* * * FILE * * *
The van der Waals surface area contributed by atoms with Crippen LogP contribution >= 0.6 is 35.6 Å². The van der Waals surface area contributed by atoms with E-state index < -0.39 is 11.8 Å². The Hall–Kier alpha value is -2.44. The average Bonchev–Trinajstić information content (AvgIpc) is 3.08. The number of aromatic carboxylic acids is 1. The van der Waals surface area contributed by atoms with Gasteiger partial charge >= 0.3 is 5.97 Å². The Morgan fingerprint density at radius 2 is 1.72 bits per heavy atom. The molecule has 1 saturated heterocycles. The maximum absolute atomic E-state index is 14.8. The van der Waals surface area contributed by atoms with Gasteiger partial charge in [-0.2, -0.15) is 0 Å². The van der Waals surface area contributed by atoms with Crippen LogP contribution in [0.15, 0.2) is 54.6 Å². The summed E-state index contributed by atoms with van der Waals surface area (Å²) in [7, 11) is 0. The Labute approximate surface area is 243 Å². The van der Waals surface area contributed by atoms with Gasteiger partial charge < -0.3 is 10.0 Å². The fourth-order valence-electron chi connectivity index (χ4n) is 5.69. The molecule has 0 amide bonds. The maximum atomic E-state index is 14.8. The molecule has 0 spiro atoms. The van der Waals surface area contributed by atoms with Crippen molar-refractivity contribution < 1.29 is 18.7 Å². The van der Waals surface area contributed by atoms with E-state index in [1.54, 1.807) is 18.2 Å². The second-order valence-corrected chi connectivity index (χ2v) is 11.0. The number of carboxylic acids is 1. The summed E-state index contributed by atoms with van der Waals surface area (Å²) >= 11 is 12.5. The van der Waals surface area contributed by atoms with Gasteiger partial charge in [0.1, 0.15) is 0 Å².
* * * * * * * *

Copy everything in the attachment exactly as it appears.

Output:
The van der Waals surface area contributed by atoms with Crippen LogP contribution >= 0.6 is 35.6 Å². The van der Waals surface area contributed by atoms with E-state index < -0.39 is 11.8 Å². The Hall–Kier alpha value is -2.44. The average Bonchev–Trinajstić information content (AvgIpc) is 3.08. The number of aromatic carboxylic acids is 1. The van der Waals surface area contributed by atoms with Gasteiger partial charge >= 0.3 is 5.97 Å². The Morgan fingerprint density at radius 2 is 1.72 bits per heavy atom. The molecule has 1 saturated heterocycles. The maximum absolute atomic E-state index is 14.8. The van der Waals surface area contributed by atoms with Gasteiger partial charge in [-0.2, -0.15) is 0 Å². The van der Waals surface area contributed by atoms with Crippen LogP contribution in [0.15, 0.2) is 54.6 Å². The summed E-state index contributed by atoms with van der Waals surface area (Å²) in [7, 11) is 0. The Labute approximate surface area is 243 Å². The van der Waals surface area contributed by atoms with Gasteiger partial charge < -0.3 is 10.0 Å². The fourth-order valence-electron chi connectivity index (χ4n) is 5.69. The molecule has 0 amide bonds. The maximum atomic E-state index is 14.8. The molecule has 0 spiro atoms. The van der Waals surface area contributed by atoms with Crippen molar-refractivity contribution < 1.29 is 18.7 Å². The van der Waals surface area contributed by atoms with E-state index in [1.54, 1.807) is 18.2 Å². The second-order valence-corrected chi connectivity index (χ2v) is 11.0. The number of carboxylic acids is 1. The summed E-state index contributed by atoms with van der Waals surface area (Å²) >= 11 is 12.5. The van der Waals surface area contributed by atoms with Gasteiger partial charge in [0.1, 0.15) is 0 Å².